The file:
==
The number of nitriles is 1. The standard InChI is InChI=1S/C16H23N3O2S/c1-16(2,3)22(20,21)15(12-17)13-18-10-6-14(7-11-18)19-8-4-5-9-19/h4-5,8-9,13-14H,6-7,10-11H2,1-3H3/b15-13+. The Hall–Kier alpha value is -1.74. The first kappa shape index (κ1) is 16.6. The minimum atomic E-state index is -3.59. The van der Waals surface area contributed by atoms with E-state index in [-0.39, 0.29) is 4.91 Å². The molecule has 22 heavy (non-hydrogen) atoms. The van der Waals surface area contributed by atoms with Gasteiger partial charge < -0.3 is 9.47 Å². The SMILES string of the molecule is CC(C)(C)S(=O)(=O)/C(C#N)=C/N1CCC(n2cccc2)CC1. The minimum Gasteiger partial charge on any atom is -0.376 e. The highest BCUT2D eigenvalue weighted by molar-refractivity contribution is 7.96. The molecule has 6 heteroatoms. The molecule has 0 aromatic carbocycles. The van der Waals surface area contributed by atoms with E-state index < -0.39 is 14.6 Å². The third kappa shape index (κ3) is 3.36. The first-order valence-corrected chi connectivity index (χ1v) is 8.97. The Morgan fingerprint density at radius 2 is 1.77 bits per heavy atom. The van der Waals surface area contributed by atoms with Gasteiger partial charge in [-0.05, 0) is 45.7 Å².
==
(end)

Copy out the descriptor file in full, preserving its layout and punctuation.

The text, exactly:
The number of nitriles is 1. The standard InChI is InChI=1S/C16H23N3O2S/c1-16(2,3)22(20,21)15(12-17)13-18-10-6-14(7-11-18)19-8-4-5-9-19/h4-5,8-9,13-14H,6-7,10-11H2,1-3H3/b15-13+. The Hall–Kier alpha value is -1.74. The first kappa shape index (κ1) is 16.6. The minimum atomic E-state index is -3.59. The van der Waals surface area contributed by atoms with E-state index in [-0.39, 0.29) is 4.91 Å². The molecule has 22 heavy (non-hydrogen) atoms. The van der Waals surface area contributed by atoms with Gasteiger partial charge < -0.3 is 9.47 Å². The SMILES string of the molecule is CC(C)(C)S(=O)(=O)/C(C#N)=C/N1CCC(n2cccc2)CC1. The minimum Gasteiger partial charge on any atom is -0.376 e. The highest BCUT2D eigenvalue weighted by molar-refractivity contribution is 7.96. The molecule has 6 heteroatoms. The molecule has 0 aromatic carbocycles. The van der Waals surface area contributed by atoms with E-state index < -0.39 is 14.6 Å². The third kappa shape index (κ3) is 3.36. The first-order valence-corrected chi connectivity index (χ1v) is 8.97. The Morgan fingerprint density at radius 2 is 1.77 bits per heavy atom. The van der Waals surface area contributed by atoms with Gasteiger partial charge in [-0.05, 0) is 45.7 Å².